Hill Poll: Pessimism deepens for many voters on personal finances

Forty percent of likely voters expect to be worse off financially when they go to the polls next year, a new poll for The Hill found, while 40 percent expect to be about the same as they are now.

Only 18 percent said they expect their personal finances to improve.The latest results were more pessimistic than results from earlier surveys taken on behalf of The Hill.

In September, 40 percent expected their personal finances to remain about the same, while 31 percent said they would be worse off and 23 percent said they would be better off.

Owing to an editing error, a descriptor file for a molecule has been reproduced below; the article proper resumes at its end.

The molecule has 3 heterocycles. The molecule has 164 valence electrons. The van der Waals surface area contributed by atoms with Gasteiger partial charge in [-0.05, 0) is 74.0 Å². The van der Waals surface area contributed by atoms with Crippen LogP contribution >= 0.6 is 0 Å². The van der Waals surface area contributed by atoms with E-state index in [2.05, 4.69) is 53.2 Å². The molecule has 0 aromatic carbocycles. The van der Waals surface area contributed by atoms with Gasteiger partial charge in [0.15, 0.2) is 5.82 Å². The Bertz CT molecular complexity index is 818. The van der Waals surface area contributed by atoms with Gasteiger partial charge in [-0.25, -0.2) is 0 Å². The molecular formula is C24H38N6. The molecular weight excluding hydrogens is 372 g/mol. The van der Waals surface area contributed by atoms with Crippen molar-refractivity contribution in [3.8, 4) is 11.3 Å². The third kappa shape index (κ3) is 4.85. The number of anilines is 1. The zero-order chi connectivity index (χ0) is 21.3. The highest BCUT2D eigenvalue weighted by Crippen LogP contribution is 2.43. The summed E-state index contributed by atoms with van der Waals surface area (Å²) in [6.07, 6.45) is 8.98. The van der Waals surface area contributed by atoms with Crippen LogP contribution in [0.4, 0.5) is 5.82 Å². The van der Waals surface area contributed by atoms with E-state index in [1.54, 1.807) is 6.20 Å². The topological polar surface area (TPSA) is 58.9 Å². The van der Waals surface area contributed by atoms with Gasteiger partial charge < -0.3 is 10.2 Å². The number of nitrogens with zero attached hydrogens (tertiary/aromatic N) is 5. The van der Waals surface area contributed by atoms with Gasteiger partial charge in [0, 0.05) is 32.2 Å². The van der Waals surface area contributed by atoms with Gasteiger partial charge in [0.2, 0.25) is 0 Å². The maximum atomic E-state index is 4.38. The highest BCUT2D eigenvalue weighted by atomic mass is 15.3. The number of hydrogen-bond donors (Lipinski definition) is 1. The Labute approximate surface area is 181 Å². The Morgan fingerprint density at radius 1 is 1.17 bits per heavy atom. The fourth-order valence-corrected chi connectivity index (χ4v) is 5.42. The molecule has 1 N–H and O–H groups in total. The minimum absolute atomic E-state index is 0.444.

In July, 37 percent said they expected their finances to be about the same in a year’s time, while 33 percent thought they would be worse off and 27 percent expected to be better off.

The latest responses, from 1,000 likely voters polled by Pulse Opinion Research on Dec. 1, with a 3-point margin of error, come amid some heartening news for the economy, including record-level consumer spending after the Thanksgiving holiday and a drop in unemployment from 9 percent to 8.6 percent.

Still, not all groups see their lots improving: More than half (56 percent) of respondents making less than $20,000 expect their finances to get worse.

Forty-eight percent of those making between $20,000 and $40,000 and 42 percent of those making between $75,000 and $100,000 also expect their situations to slip.

Click here to view data from The Hill Poll.